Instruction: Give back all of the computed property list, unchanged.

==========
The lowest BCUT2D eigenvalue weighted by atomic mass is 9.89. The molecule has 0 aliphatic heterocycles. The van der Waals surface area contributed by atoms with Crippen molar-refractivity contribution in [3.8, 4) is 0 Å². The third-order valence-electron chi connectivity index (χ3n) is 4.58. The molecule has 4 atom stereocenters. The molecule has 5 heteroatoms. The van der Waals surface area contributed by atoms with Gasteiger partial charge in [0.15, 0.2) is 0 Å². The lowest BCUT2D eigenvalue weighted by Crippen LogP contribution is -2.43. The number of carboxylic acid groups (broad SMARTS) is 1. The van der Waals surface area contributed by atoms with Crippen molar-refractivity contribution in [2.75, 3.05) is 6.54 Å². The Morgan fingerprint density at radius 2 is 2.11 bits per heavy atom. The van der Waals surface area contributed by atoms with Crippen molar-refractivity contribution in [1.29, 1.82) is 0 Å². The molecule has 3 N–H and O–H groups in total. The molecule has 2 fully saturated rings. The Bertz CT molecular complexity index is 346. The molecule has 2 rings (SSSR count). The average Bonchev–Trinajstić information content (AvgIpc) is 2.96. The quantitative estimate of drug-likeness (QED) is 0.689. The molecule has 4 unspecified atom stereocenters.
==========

The lowest BCUT2D eigenvalue weighted by atomic mass is 9.89. The molecule has 0 aliphatic heterocycles. The van der Waals surface area contributed by atoms with Crippen molar-refractivity contribution in [3.8, 4) is 0 Å². The third-order valence-electron chi connectivity index (χ3n) is 4.58. The molecule has 4 atom stereocenters. The molecule has 5 heteroatoms. The van der Waals surface area contributed by atoms with Gasteiger partial charge in [0.15, 0.2) is 0 Å². The lowest BCUT2D eigenvalue weighted by Crippen LogP contribution is -2.43. The number of carboxylic acid groups (broad SMARTS) is 1. The van der Waals surface area contributed by atoms with Crippen molar-refractivity contribution in [2.75, 3.05) is 6.54 Å². The Morgan fingerprint density at radius 2 is 2.11 bits per heavy atom. The van der Waals surface area contributed by atoms with Crippen molar-refractivity contribution in [1.29, 1.82) is 0 Å². The molecule has 3 N–H and O–H groups in total. The molecule has 2 fully saturated rings. The Bertz CT molecular complexity index is 346. The molecule has 2 rings (SSSR count). The average Bonchev–Trinajstić information content (AvgIpc) is 2.96. The quantitative estimate of drug-likeness (QED) is 0.689. The molecule has 4 unspecified atom stereocenters.